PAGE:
Brazil energy

It’s going to be a nail-biting few days ahead for Petrobras’s investors, Brazil’s ethanol industry and anyone with a car in the Latin American country.

Next Friday at Petrobras’s board meeting, the government is set to decide on whether to increase fuel prices in the country and, more importantly, whether to keep prices in line with international levels in the future. Read more

Has the Brazilian government been reading the FT’s running coverage of Petrobras’s financial woes – including this must read analysis from last week?

It must have (joke) – because just days after Petrobras head Mary Grace Silva Foster said the state-controlled oil major has sufficient funds to operate and does not need a fuel price increase, the company hinted on Friday that it could be looking to do just that. Read more

gavelGoing, going, gone! After months of hype, excitement, protests, and lawsuits, Brazil finally auctioned off its biggest ever oil discovery on Monday – the Libra field.

‘Auction’, however, is perhaps a misleading term. There was only one bidder – a consortium made up of Brazil’s state-run Petrobras (40%), Anglo-Dutch Shell (20%), France’s Total (20%), and China’s CNPC (10%) and CNOOC (10%). Read more

By Claire Casey of Garten Rothkopf

The mass street protests that have shaken Brazil since early June promise to yield fundamental reforms to the political system. But they could also threaten a long-awaited revival of the country’s bio-fuel and energy sector.

The past five years have been frustrating for Brazil’s ethanol and oil and gas industries. Since 2009, the ethanol industry, unable to compete with artificially low gasoline prices, has seen its share of the light duty fuel market drop from 50 to 30 per cent. Read more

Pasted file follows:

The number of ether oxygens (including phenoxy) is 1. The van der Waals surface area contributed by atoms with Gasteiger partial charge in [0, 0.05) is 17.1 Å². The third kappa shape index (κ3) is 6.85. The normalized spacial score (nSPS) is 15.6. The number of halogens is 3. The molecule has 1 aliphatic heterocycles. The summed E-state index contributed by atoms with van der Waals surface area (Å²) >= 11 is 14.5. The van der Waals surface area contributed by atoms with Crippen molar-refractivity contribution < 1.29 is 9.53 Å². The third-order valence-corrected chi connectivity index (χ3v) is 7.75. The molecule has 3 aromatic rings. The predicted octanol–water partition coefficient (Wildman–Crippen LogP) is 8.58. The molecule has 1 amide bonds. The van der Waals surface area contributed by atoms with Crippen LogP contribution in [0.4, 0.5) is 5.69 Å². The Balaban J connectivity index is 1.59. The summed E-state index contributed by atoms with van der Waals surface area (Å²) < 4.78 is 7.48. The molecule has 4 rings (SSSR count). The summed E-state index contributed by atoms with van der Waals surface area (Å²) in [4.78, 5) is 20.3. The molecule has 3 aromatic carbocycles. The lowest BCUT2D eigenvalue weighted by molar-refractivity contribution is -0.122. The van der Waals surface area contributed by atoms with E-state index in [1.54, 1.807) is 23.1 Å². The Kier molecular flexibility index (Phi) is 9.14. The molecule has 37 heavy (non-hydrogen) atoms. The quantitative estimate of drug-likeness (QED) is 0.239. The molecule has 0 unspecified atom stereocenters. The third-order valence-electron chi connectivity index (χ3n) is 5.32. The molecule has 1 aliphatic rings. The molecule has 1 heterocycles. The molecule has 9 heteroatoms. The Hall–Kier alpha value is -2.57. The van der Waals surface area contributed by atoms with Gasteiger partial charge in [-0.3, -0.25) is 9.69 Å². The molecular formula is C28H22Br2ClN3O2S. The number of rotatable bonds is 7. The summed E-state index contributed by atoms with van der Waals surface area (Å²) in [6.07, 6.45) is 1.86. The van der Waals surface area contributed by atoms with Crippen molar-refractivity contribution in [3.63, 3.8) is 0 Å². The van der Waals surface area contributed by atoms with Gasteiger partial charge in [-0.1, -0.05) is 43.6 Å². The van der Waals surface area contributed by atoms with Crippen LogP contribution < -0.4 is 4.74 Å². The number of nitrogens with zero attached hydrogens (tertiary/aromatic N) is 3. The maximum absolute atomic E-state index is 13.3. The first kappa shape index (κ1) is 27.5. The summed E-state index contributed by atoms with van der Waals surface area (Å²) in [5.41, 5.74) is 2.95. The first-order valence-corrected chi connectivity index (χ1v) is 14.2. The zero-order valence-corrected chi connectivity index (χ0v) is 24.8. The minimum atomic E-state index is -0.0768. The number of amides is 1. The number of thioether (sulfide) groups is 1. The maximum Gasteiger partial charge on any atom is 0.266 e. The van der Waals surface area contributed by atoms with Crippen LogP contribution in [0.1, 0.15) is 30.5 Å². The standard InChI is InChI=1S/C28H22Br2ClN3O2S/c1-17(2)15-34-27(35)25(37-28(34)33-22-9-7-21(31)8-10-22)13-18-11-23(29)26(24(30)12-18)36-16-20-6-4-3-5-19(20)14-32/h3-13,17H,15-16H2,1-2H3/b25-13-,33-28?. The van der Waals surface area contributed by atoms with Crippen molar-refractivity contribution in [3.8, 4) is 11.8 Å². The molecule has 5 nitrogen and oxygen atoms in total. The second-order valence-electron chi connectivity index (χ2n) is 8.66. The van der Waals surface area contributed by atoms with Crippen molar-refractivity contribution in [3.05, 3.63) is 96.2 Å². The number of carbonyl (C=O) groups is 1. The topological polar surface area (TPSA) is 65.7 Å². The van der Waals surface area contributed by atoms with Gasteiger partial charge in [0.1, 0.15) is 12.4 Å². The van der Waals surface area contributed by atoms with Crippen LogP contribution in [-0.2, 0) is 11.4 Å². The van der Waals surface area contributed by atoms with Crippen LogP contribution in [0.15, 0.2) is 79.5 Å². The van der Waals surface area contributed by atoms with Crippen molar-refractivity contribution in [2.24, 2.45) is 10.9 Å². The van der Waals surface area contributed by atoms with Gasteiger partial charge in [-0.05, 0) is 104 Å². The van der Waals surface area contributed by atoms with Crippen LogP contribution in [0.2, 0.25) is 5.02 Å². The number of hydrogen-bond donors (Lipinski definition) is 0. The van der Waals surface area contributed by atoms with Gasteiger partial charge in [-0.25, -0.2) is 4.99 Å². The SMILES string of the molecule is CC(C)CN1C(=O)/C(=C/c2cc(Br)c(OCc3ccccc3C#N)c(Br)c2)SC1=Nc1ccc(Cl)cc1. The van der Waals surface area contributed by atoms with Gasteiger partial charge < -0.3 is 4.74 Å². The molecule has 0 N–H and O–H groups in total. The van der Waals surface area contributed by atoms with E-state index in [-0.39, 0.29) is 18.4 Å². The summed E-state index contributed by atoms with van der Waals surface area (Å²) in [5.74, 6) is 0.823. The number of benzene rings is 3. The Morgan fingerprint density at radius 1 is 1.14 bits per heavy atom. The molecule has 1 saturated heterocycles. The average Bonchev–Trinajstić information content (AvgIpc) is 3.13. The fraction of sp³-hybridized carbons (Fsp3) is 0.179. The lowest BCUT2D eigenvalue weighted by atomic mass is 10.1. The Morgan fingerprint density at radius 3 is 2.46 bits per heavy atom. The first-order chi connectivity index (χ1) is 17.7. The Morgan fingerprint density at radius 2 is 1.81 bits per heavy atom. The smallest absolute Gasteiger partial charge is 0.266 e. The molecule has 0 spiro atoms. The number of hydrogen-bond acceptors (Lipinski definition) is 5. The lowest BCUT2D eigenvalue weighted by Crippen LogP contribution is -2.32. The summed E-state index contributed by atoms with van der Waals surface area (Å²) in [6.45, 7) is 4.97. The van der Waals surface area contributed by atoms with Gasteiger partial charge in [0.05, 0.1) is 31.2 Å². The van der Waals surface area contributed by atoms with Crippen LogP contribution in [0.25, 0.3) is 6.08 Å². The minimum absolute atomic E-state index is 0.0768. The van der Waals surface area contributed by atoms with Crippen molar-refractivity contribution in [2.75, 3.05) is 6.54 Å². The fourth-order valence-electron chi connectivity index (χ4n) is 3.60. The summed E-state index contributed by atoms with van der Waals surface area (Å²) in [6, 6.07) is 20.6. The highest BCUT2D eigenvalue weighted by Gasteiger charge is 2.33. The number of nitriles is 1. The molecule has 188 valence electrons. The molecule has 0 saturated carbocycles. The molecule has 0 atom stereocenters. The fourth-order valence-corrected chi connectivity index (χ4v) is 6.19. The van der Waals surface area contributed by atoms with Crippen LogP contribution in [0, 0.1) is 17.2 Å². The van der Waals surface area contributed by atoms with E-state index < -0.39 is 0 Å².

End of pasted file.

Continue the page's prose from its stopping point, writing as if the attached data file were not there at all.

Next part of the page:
India Cairn Vedanta RescourcesBrazil’s oil industry has not been the source of much good news recently but this week might just go down as one of its best yet.

On Monday, the country’s state-run giant Petrobras managed to raise $11bn in the biggest emerging markets bond issue ever. Then on Tuesday the country pulled in a record R$2.8bn ($1.4bn) in its first auction of licences for oil exploration blocks in five years. Read more

As beyondbrics’ São Paulo team looks out from its office over a city darkened by Apocalypse-like walls of thunder clouds unleashing hail on the commuters below, the nation’s latest challenge seems bizarre to say the least.

A hot, apparently dry, summer is leading to speculation that the nation will have to resort to energy rationing for the first time since 2001. Scant rainfall is drying up the country’s hydropower plants, which provide the bulk of its energy, while increased use of air-conditioners to cope with the heat is sapping whatever output there is.

As a result, Brazil may have to increase usage of its fossil-fuel fired plants. Read more

Brazil’s government came out with the long-awaited announcement on Tuesday that it would auction another round of oil exploration rights next year.

Most importantly, there will be two auctions, energy minister Edison Lobao said. A first round of 174 blocks, many of which are expected to be in the Equatorial Margin, a potentially interesting new offshore area in the country’s north, near the mouth of the Amazon River. This will be offered under the country’s oil concession law that allows the successful bidder to operate the field. Read more